As in every term, here comes the painful week of grading hundreds of exams! My mathematical statistics exam was highly traditional and did not even involve Bayesian material, as the few students who attended the lectures were so eager to discuss sufficiency and ancilarity, that I decided to spend an extra lecture on these notions rather than rushing though conjugate priors. Highly traditional indeed with an inverse Gaussian model and a few basic consequences of Basu’s theorem. actually exposed during this lecture. Plus mostly standard multiple choices about maximum likelihood estimation and R programming… Among the major trends this year, I spotted out the widespread use of strange derivatives of negative powers, the simultaneous derivation of two incompatible convergent estimates, the common mixup between the inverse of a sum and the sum of the inverses, the inability to produce the MLE of a constant transform of the parameter, the choice of estimators depending on the parameter, and a lack of concern for Fisher informations equal to zero.

## Les Enfants Rouges

Posted in Kids, pictures, Travel with tags , , , , , , , on February 4, 2018 by xi'an

An happenstance reservation at Les Enfants Rouges led to a great and unique meal. The restaurant is located in Le Marais, north of Paris City Hall, and the chef Daï Shinozuka brings a precision in the cooking and presentation of traditional French food that makes each dish a masterpiece. Above the “neo bistro-fare” lauded by The New York Times. But definitely part of the new and exciting food scene in Paris!

## Assassin’s fate [book review]

Posted in Books, Kids with tags , , , , , on February 3, 2018 by xi'an

I am afraid it is impossible to report on Assassin’s Fate without introducing spoilers, so would-be readers, be warned! The end of a long if enjoyable journey with FitzChivalry, the royal Assassin created by Robin Hobb two decades ago, in a book that brings together almost all characters she introduced in the five trilogies linking the Six Duchies, the Rain Wild, and beyond. Beyond the imperfections of some slow-pace sections and of the infuriating stubbornness of Fitz along with his righteousness at times, the conclusion of the book is stunning and perfectly closes the series, leaving the reader who has followed these characters for years and enjoyed the carefully constructed universe behind them, as well as the psychological depth of most of them, with a peaceful and bittersweet sadness. Never have so many owed so much to so few, some would add about Fitz, The Fool and Bee, given the upheaval they bring to this whole universe, impacting first and foremost the Liveship traders… In my opinion, the saga of FitzChivalry that concludes with this book stands among the most realised and elaborated ones in fantasy, primarily for its highly attaching (and far from heroic) characters. Who definitely belong to a pantheon of fantasy characters that one remembers along the years, even with long interruptions.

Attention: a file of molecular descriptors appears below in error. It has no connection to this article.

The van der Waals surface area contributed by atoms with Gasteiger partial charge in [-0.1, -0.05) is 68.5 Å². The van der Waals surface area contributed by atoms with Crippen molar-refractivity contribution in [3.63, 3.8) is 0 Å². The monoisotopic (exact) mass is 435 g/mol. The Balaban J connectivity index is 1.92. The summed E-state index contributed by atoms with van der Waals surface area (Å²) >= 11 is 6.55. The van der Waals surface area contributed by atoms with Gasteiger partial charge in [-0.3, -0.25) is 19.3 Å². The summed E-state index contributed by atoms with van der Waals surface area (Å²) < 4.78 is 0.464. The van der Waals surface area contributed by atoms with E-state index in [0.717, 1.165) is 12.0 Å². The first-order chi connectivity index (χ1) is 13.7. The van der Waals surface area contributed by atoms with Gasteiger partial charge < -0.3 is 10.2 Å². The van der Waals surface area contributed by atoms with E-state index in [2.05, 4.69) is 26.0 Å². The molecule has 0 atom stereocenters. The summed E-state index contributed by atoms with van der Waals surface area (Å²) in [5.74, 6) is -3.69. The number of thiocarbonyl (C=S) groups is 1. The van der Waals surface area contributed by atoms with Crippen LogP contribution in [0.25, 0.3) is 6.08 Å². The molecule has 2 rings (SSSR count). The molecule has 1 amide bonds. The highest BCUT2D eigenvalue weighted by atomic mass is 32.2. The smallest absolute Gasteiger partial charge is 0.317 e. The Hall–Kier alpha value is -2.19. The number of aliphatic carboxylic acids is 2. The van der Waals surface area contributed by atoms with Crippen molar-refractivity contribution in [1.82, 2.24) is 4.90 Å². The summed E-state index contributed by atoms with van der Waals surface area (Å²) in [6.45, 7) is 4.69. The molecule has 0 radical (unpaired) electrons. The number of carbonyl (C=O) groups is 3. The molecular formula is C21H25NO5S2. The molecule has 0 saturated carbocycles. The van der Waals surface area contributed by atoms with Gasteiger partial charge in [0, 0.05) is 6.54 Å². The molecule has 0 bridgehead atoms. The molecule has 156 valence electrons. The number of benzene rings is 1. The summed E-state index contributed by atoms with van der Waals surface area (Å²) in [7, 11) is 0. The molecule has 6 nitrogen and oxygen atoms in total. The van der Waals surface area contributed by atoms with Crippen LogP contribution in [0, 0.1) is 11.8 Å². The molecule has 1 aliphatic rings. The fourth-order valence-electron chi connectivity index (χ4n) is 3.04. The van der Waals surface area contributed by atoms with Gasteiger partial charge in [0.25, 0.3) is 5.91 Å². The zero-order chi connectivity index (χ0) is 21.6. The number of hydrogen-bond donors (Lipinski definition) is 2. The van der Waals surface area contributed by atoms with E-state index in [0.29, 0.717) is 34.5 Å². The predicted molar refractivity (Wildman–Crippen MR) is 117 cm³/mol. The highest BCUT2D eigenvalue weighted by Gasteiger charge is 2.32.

## annual visit to Oxford

Posted in Kids, pictures, Statistics, Travel, University life with tags , , , , , , , , , on February 1, 2018 by xi'an

As in every year since 2014, I am spending a few days in Oxford to teach a module on Bayesian Statistics to our Oxford-Warwick PhD students. This time I was a wee bit under the weather due to a mild case of food poisoning and I can only hope that my more than sedate delivery did not turn definitely the students away from Bayesian pursuits!

The above picture is at St. Hugh’s College, where I was staying. Or should it be Saint Hughes, since this 12th century bishop was a pre-Brexit European worker from Avalon, France… (This college was created in 1886 for young women of poorer background. And only opened to male students a century later. The 1924 rules posted in one corridor show how these women were considered to be so “dangerous” by the institution that they had to be kept segregated from men, except their brothers!, at all times…)